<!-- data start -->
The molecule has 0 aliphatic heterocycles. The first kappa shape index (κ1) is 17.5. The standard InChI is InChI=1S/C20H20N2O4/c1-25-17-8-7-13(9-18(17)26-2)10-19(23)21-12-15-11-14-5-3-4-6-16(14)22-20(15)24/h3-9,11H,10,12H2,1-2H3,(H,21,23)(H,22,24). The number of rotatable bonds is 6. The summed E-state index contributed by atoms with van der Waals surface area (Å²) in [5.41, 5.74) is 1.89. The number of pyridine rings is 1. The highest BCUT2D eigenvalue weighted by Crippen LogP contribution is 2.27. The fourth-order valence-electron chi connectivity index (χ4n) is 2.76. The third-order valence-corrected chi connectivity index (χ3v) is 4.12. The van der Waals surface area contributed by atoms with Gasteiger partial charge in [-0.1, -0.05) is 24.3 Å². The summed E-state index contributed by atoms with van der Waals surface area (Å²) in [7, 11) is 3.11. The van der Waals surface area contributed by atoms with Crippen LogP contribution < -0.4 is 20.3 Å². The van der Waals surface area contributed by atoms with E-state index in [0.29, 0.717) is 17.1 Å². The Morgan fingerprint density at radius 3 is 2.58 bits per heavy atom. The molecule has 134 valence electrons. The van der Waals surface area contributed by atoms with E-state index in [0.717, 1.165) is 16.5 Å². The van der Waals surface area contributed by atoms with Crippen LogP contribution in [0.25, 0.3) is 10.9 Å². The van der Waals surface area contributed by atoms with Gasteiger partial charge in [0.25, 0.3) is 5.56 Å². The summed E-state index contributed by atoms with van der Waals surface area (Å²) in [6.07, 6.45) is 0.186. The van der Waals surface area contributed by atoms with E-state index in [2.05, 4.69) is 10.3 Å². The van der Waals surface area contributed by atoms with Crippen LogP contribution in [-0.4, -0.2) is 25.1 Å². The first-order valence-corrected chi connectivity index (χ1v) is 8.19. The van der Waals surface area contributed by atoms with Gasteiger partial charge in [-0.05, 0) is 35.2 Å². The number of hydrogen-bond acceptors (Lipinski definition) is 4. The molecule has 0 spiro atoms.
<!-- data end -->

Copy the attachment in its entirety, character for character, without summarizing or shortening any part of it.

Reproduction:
The molecule has 0 aliphatic heterocycles. The first kappa shape index (κ1) is 17.5. The standard InChI is InChI=1S/C20H20N2O4/c1-25-17-8-7-13(9-18(17)26-2)10-19(23)21-12-15-11-14-5-3-4-6-16(14)22-20(15)24/h3-9,11H,10,12H2,1-2H3,(H,21,23)(H,22,24). The number of rotatable bonds is 6. The summed E-state index contributed by atoms with van der Waals surface area (Å²) in [5.41, 5.74) is 1.89. The number of pyridine rings is 1. The highest BCUT2D eigenvalue weighted by Crippen LogP contribution is 2.27. The fourth-order valence-electron chi connectivity index (χ4n) is 2.76. The third-order valence-corrected chi connectivity index (χ3v) is 4.12. The van der Waals surface area contributed by atoms with Gasteiger partial charge in [-0.1, -0.05) is 24.3 Å². The summed E-state index contributed by atoms with van der Waals surface area (Å²) in [7, 11) is 3.11. The van der Waals surface area contributed by atoms with Crippen LogP contribution < -0.4 is 20.3 Å². The van der Waals surface area contributed by atoms with E-state index in [0.29, 0.717) is 17.1 Å². The Morgan fingerprint density at radius 3 is 2.58 bits per heavy atom. The molecule has 134 valence electrons. The van der Waals surface area contributed by atoms with E-state index in [0.717, 1.165) is 16.5 Å². The van der Waals surface area contributed by atoms with Crippen LogP contribution in [0.25, 0.3) is 10.9 Å². The van der Waals surface area contributed by atoms with Gasteiger partial charge in [0.25, 0.3) is 5.56 Å². The summed E-state index contributed by atoms with van der Waals surface area (Å²) in [6.07, 6.45) is 0.186. The van der Waals surface area contributed by atoms with E-state index in [2.05, 4.69) is 10.3 Å². The van der Waals surface area contributed by atoms with Crippen LogP contribution in [-0.4, -0.2) is 25.1 Å². The first-order valence-corrected chi connectivity index (χ1v) is 8.19. The van der Waals surface area contributed by atoms with Gasteiger partial charge in [-0.05, 0) is 35.2 Å². The number of hydrogen-bond acceptors (Lipinski definition) is 4. The molecule has 0 spiro atoms.